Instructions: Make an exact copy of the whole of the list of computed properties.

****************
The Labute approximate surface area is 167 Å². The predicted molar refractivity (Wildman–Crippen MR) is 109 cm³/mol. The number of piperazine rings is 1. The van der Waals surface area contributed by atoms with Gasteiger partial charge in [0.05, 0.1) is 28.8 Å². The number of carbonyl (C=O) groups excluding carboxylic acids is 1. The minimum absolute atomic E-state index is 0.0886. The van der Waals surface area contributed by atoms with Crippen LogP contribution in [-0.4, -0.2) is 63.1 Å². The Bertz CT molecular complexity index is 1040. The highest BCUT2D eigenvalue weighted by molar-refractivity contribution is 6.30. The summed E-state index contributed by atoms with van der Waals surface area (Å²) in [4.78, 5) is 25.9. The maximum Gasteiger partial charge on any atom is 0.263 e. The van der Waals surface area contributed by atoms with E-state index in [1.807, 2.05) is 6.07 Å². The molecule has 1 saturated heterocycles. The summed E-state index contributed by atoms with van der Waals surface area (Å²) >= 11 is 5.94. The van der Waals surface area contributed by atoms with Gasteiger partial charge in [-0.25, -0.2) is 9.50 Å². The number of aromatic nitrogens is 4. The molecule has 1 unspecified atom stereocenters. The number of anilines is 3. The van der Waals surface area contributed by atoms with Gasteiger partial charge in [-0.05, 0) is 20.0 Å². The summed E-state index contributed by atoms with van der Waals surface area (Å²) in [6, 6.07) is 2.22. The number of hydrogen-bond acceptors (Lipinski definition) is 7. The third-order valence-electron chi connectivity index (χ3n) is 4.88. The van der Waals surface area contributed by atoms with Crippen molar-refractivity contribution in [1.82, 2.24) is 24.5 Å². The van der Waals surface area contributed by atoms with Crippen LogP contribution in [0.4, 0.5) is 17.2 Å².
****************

The Labute approximate surface area is 167 Å². The predicted molar refractivity (Wildman–Crippen MR) is 109 cm³/mol. The number of piperazine rings is 1. The van der Waals surface area contributed by atoms with Gasteiger partial charge in [0.05, 0.1) is 28.8 Å². The number of carbonyl (C=O) groups excluding carboxylic acids is 1. The minimum absolute atomic E-state index is 0.0886. The van der Waals surface area contributed by atoms with Crippen LogP contribution in [-0.4, -0.2) is 63.1 Å². The Bertz CT molecular complexity index is 1040. The highest BCUT2D eigenvalue weighted by molar-refractivity contribution is 6.30. The summed E-state index contributed by atoms with van der Waals surface area (Å²) in [4.78, 5) is 25.9. The maximum Gasteiger partial charge on any atom is 0.263 e. The van der Waals surface area contributed by atoms with E-state index in [1.807, 2.05) is 6.07 Å². The molecule has 1 saturated heterocycles. The summed E-state index contributed by atoms with van der Waals surface area (Å²) >= 11 is 5.94. The van der Waals surface area contributed by atoms with Gasteiger partial charge in [-0.25, -0.2) is 9.50 Å². The number of aromatic nitrogens is 4. The molecule has 1 unspecified atom stereocenters. The number of anilines is 3. The van der Waals surface area contributed by atoms with Gasteiger partial charge in [-0.05, 0) is 20.0 Å². The summed E-state index contributed by atoms with van der Waals surface area (Å²) in [6, 6.07) is 2.22. The number of hydrogen-bond acceptors (Lipinski definition) is 7. The third-order valence-electron chi connectivity index (χ3n) is 4.88. The van der Waals surface area contributed by atoms with Crippen molar-refractivity contribution in [1.82, 2.24) is 24.5 Å². The van der Waals surface area contributed by atoms with Crippen LogP contribution in [0.4, 0.5) is 17.2 Å².